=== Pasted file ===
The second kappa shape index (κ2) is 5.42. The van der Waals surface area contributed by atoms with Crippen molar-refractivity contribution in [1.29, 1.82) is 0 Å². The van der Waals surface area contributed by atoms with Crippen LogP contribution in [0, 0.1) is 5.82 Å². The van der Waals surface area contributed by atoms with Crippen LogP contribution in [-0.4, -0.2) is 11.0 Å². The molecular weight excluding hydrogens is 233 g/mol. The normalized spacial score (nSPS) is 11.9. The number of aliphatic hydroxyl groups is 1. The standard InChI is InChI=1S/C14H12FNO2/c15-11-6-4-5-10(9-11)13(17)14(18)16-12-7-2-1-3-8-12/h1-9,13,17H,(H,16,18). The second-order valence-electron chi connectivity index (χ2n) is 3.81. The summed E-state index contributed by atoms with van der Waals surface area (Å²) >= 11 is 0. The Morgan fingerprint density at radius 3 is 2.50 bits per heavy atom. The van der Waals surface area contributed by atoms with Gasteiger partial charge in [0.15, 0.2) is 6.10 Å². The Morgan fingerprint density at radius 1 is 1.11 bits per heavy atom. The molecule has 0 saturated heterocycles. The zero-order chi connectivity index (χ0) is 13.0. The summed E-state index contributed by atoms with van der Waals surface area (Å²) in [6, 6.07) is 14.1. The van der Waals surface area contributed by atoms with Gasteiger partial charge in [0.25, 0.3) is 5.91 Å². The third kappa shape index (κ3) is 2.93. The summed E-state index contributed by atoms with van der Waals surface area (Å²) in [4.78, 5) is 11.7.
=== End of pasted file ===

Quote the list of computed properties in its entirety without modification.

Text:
The second kappa shape index (κ2) is 5.42. The van der Waals surface area contributed by atoms with Crippen molar-refractivity contribution in [1.29, 1.82) is 0 Å². The van der Waals surface area contributed by atoms with Crippen LogP contribution in [0, 0.1) is 5.82 Å². The van der Waals surface area contributed by atoms with Crippen LogP contribution in [-0.4, -0.2) is 11.0 Å². The molecular weight excluding hydrogens is 233 g/mol. The normalized spacial score (nSPS) is 11.9. The number of aliphatic hydroxyl groups is 1. The standard InChI is InChI=1S/C14H12FNO2/c15-11-6-4-5-10(9-11)13(17)14(18)16-12-7-2-1-3-8-12/h1-9,13,17H,(H,16,18). The second-order valence-electron chi connectivity index (χ2n) is 3.81. The summed E-state index contributed by atoms with van der Waals surface area (Å²) >= 11 is 0. The Morgan fingerprint density at radius 3 is 2.50 bits per heavy atom. The van der Waals surface area contributed by atoms with Gasteiger partial charge in [0.15, 0.2) is 6.10 Å². The Morgan fingerprint density at radius 1 is 1.11 bits per heavy atom. The molecule has 0 saturated heterocycles. The zero-order chi connectivity index (χ0) is 13.0. The summed E-state index contributed by atoms with van der Waals surface area (Å²) in [6, 6.07) is 14.1. The van der Waals surface area contributed by atoms with Gasteiger partial charge in [0.25, 0.3) is 5.91 Å². The third kappa shape index (κ3) is 2.93. The summed E-state index contributed by atoms with van der Waals surface area (Å²) in [4.78, 5) is 11.7.